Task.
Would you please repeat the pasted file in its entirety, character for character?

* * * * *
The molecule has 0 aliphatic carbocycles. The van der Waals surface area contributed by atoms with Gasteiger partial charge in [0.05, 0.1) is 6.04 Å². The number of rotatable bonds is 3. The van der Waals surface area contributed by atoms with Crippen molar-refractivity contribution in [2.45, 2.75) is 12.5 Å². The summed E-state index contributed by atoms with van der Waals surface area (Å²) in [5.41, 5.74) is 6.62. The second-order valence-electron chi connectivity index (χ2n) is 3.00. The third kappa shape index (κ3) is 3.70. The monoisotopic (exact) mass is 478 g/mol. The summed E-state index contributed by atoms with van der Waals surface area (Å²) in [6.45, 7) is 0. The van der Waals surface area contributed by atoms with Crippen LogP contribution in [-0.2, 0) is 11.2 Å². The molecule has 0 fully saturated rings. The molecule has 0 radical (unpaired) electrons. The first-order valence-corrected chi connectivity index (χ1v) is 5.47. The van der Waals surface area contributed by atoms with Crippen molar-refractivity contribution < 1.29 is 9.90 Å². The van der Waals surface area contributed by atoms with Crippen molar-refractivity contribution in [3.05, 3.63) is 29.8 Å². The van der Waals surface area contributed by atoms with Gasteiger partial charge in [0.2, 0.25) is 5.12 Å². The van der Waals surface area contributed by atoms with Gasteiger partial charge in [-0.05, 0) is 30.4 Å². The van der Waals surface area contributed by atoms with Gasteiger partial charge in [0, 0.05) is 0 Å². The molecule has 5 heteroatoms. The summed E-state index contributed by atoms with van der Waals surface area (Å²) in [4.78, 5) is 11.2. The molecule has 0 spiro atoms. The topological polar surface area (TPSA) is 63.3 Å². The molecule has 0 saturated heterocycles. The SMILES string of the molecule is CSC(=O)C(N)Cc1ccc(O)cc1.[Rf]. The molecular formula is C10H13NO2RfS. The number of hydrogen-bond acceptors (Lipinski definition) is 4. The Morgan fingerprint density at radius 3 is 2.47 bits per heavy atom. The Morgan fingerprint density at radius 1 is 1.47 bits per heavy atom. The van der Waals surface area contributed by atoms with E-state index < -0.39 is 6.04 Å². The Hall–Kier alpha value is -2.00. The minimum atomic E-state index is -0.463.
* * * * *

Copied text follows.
The molecule has 0 aliphatic carbocycles. The van der Waals surface area contributed by atoms with Gasteiger partial charge in [0.05, 0.1) is 6.04 Å². The number of rotatable bonds is 3. The van der Waals surface area contributed by atoms with Crippen molar-refractivity contribution in [2.45, 2.75) is 12.5 Å². The summed E-state index contributed by atoms with van der Waals surface area (Å²) in [5.41, 5.74) is 6.62. The second-order valence-electron chi connectivity index (χ2n) is 3.00. The third kappa shape index (κ3) is 3.70. The monoisotopic (exact) mass is 478 g/mol. The summed E-state index contributed by atoms with van der Waals surface area (Å²) in [6.45, 7) is 0. The van der Waals surface area contributed by atoms with Crippen LogP contribution in [-0.2, 0) is 11.2 Å². The molecule has 0 fully saturated rings. The molecule has 0 radical (unpaired) electrons. The first-order valence-corrected chi connectivity index (χ1v) is 5.47. The van der Waals surface area contributed by atoms with Crippen molar-refractivity contribution < 1.29 is 9.90 Å². The van der Waals surface area contributed by atoms with Crippen molar-refractivity contribution in [3.05, 3.63) is 29.8 Å². The van der Waals surface area contributed by atoms with Gasteiger partial charge in [0.2, 0.25) is 5.12 Å². The van der Waals surface area contributed by atoms with Gasteiger partial charge in [-0.05, 0) is 30.4 Å². The van der Waals surface area contributed by atoms with Gasteiger partial charge in [0, 0.05) is 0 Å². The molecule has 5 heteroatoms. The summed E-state index contributed by atoms with van der Waals surface area (Å²) in [4.78, 5) is 11.2. The molecule has 0 spiro atoms. The topological polar surface area (TPSA) is 63.3 Å². The molecule has 0 saturated heterocycles. The SMILES string of the molecule is CSC(=O)C(N)Cc1ccc(O)cc1.[Rf]. The molecular formula is C10H13NO2RfS. The number of hydrogen-bond acceptors (Lipinski definition) is 4. The Morgan fingerprint density at radius 3 is 2.47 bits per heavy atom. The Morgan fingerprint density at radius 1 is 1.47 bits per heavy atom. The van der Waals surface area contributed by atoms with E-state index < -0.39 is 6.04 Å². The Hall–Kier alpha value is -2.00. The minimum atomic E-state index is -0.463.